11 December 2012

All for the Love of Sea Turtles

Barely a day old! Olive Ridley hatchlings kept in a moist
container before being released to the sea :)
Around 6 P.M. on Nov. 30, 2012, I got to share with my boys for the first time a most precious experience: releasing sea turtle hatchlings to the ocean.  I've become a wide-eyed fan-girl of these marine reptiles ever since our first experience of swimming with a large adult green sea turtle in Apo Island a couple of years back, and moreso when I learned that sea turtles "imprint".

Imprinting happens as hatchlings clamber quickly to the sea. Along the way, they remember details about the sand and the beach where they were born. This memory is what guides them back to the same area 20-35 years later when it's time to create the next generation of sea turtles. Isn't that amazing?

Did you know that sea turtles are also like the "gardeners" of the sea?  They promote seagrass cultivation and keep the populations of sponges and jellyfish in check.  This way, they protect corals and other smaller sea creatures, giving them a chance to thrive.  Recently, I learned that even the way they nest contributes to the health of beaches and sandy ecosystems.

But there are so many threats to the survival of sea turtles, both natural and man-made.

One of the things we've been keen about in Save Philippine Seas is adherence to laws and guidelines when it comes to the proper handling of marine wildlife. It's part of why we started the "Blue Tourism" infographic series -- descriptive and colorful posters promoting responsible tourism.  The first set we did is for sea turtles, called "Where Are Your Turtle Manners?" (view it here). Here's the poster about the correct way to release sea turtle hatchlings. It definitely proved useful when we released those hatchlings that Nov. 30 night.  I was so thankful that we did things the right way.

Apart from the infographics, we've also been constantly sharing both good and bad news on our Facebook page related to sea turtles, and vigilantly reporting violations to PAWB (now known as DENR-BMB).  Recently, we talked with PAWB about doing something more proactive. That led to the creation of "Pawikan Watchers". In a nutshell, it's a training program that aims to equip would-be sea turtle protectors in their own communities.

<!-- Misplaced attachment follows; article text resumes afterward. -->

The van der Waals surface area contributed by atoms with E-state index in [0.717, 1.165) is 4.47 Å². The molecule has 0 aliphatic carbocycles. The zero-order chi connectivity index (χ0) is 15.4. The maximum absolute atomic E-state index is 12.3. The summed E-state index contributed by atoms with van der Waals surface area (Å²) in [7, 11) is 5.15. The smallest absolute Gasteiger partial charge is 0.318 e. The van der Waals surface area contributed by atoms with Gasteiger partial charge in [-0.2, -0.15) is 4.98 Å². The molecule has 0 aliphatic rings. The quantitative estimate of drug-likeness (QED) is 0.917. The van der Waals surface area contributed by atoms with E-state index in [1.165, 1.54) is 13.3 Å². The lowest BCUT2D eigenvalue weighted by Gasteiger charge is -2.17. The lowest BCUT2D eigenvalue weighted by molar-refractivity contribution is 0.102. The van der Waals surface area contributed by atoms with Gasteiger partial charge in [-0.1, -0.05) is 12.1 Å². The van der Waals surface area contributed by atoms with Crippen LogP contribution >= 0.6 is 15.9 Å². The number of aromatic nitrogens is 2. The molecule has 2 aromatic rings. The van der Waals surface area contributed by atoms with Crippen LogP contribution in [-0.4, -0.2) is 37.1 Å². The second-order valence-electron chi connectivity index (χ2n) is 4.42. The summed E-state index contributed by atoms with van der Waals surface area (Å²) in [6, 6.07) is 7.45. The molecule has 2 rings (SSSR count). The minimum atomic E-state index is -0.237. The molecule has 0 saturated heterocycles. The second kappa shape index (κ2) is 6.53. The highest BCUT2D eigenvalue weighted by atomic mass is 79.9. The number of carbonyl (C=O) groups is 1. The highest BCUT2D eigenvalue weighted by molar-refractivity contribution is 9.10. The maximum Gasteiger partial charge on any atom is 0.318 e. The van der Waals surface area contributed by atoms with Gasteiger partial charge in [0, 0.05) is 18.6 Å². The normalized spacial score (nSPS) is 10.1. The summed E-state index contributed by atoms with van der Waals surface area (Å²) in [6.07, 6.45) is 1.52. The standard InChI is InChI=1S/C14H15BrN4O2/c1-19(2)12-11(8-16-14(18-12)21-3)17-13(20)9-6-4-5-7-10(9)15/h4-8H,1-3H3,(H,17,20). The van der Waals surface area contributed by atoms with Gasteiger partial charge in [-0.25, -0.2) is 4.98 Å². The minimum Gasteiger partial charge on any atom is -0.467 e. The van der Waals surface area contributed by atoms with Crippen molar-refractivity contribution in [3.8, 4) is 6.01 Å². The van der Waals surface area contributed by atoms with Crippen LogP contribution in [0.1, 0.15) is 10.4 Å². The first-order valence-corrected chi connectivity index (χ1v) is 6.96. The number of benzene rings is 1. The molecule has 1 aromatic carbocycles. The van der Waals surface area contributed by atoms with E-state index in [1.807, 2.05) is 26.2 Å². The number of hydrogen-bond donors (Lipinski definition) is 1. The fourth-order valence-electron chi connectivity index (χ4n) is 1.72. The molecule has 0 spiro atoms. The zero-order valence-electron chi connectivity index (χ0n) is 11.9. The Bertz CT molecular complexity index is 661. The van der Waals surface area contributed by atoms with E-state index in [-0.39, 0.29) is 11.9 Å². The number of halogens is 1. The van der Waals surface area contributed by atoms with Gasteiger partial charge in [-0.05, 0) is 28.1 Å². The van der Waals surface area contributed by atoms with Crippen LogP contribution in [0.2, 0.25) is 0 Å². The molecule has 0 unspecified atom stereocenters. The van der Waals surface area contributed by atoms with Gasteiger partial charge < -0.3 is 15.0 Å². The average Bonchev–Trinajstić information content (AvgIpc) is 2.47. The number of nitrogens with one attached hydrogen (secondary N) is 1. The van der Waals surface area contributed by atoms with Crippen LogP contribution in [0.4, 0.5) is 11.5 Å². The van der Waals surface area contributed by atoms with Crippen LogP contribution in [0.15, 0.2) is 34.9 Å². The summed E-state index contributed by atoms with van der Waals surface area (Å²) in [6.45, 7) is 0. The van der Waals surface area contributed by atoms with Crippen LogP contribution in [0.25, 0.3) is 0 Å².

One thing for sure about Pawikan Watchers is that it will need a lot of funding. We're so thankful for the people and groups who have donated or are helping us raise funds. Here is one of them: "End Danger".  It's an art exhibit and music festival fundraiser that will benefit Pawikan Watchers.  The organizers, Artists for Nature (responsible for the impressive "Sa Asul o Sa Itim" exhibit fundraiser last May), said that "End Danger" will feature "mixed media artworks...that calls attention to the growing problem of animal endangerment in the Philippines and encourages the community to get involved in conservation and protection efforts." 

UPDATE Oct. 12, 2016: We were able to launch the pilot phase of Pawikan Watchers in January 2015 because of the many donations, sponsors, and volunteers who believed in our humble vision. The pilot team was composed of 7 very enthusiastic, bright, and open-minded young people (6 Filipinos & 1 Swiss national) who were wholly responsible for answering questions around practicality and methodology for a program like Pawikan Watchers.

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